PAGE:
Between-district variations in the likelihood of partial and optimal use of IPTp-SP for malaria control in pregnancy were observed. Geographical factors, such as place of residence, have been acknowledged in other studies as important drivers or barriers to distribution, access and utilization of various health services [33, 34]. While it is possible that factors that influence uptake of IPTp-SP may be inequitably distributed between the districts due to different contexts, it may as well be an indicator of how MiP interventions have penetrated the districts differently. It is also possible that some districts may be more rural or more urban than others as it is already documented that urban residence is associated with uptake of IPTp-SP. Therefore, programmes aimed at enhancing optimal use of IPTp-SP should fully account for area-specific contexts for better coverage and health outcomes.
Lastly, marital status was significantly associated with partial but not optimal use of IPTp-SP, whereby ever married women (currently divorced or widowed) were less likely than currently married women to have taken partial IPTp-SP doses. It is possible that married women have the advantage of discussing, planning and making decisions on their health matters with their spouses, which can encourage uptake of IPTp-SP. Some studies have shown a positive association between presence of inter-spousal discussion about health matters, such as family planning and utilization of various health services [35–37]. Therefore, women who are not married may have limited opportunity for discussions and decisions on health issues. However, further investigation is needed to find out the underlying mechanisms of this relationship.
Counseling on dangers of MiP and district of residence affected both partial and optimal use of IPTp-SP. While education affected only optimal use of IPTp-SP, marital status did so only on partial uptake of IPTp-SP. The effect of timing of ANC initiation was more pronounced for optimal IPTp-SP. Both occupation and maternal age had no significant effect on both partial and optimal IPTp-SP.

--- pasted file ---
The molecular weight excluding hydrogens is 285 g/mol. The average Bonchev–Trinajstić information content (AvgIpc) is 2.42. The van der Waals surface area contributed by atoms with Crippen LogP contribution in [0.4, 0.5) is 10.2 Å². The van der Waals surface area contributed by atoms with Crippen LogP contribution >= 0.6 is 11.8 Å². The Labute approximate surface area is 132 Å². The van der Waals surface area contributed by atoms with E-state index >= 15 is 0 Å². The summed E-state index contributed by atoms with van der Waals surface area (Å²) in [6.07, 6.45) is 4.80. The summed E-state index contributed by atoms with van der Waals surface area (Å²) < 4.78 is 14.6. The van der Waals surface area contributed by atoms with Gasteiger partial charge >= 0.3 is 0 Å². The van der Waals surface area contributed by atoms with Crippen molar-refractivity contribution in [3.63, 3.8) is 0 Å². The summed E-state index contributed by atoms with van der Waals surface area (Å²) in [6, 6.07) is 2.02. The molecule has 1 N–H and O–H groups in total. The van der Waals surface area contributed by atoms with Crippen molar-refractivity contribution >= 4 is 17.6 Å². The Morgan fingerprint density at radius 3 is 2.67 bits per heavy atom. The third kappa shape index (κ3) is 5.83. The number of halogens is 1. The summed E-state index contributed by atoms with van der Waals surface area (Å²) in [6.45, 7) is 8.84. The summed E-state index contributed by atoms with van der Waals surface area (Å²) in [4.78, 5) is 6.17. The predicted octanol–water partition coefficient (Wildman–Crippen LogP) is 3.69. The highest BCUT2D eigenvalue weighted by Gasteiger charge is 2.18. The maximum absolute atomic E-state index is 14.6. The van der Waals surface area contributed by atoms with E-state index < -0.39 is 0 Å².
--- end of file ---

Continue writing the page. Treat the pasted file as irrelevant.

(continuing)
Some variables such as gravidity or fertility, rural/urban residence, religion, and socio-economic status of the respondents were not available for inclusion. Also information or recall bias may have happened because the data were based on interview only, as well as the two years delay within which the respondents may have had forgotten some details. No causal inferences may be drawn from these findings because of snapshot nature of cross-sectional studies.
Optimal coverage of IPTp-SP of 44% in the study area could possibly increase to as high as 72% if sustainability was guaranteed for women who took only one dose. Improving health services especially ANC to ensure better counseling services on the dangers of MiP to pregnant women, proper timing of ANC initiation, formal education beyond primary school are necessary for enhanced coverage of IPTp-SP and consequently better health outcomes of pregnant women and their newborns in the study area.
More research studies especially those which are qualitative in nature are needed to elucidate any underlying social perceptions, beliefs, and prevention or treatment means of MiP. It is also important to understand why women who take only one dose of IPTp-SP do not take the second as recommended. This will divulge reasons for low coverage of optimal IPTp-SP. There might be some misconceptions concerning MiP interventions which may result in changing patterns of health care seeking modalities during pregnancy and consequently affect uptake of SP for IPTp.
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The Empower II project, whose baseline data was used to answer the current research question, is funded by Comic Relief, UK. We are thankful to the study participants, district councils including their health authorities, village leaders, field data collectors and supervisors for their invaluable contributions to making the baseline data available.
The authors declare that they have no competing interests.
AE conceptualized the problem, designed the study, performed data analysis and drafted the manuscript. GM, the Empower II Project leader, was involved in designing the study, solely sorted clinical issues around the problem, and reviewed the manuscript critically. SM, AM, IPK, and HK reviewed the manuscript critically. All authors read and approved the final draft of the manuscript.
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Exavery, A., Mbaruku, G., Mbuyita, S. et al. Factors affecting uptake of optimal doses of sulphadoxine-pyrimethamine for intermittent preventive treatment of malaria in pregnancy in six districts of Tanzania. Malar J 13, 22 (2014). https://doi.org/10.1186/1475-2875-13-22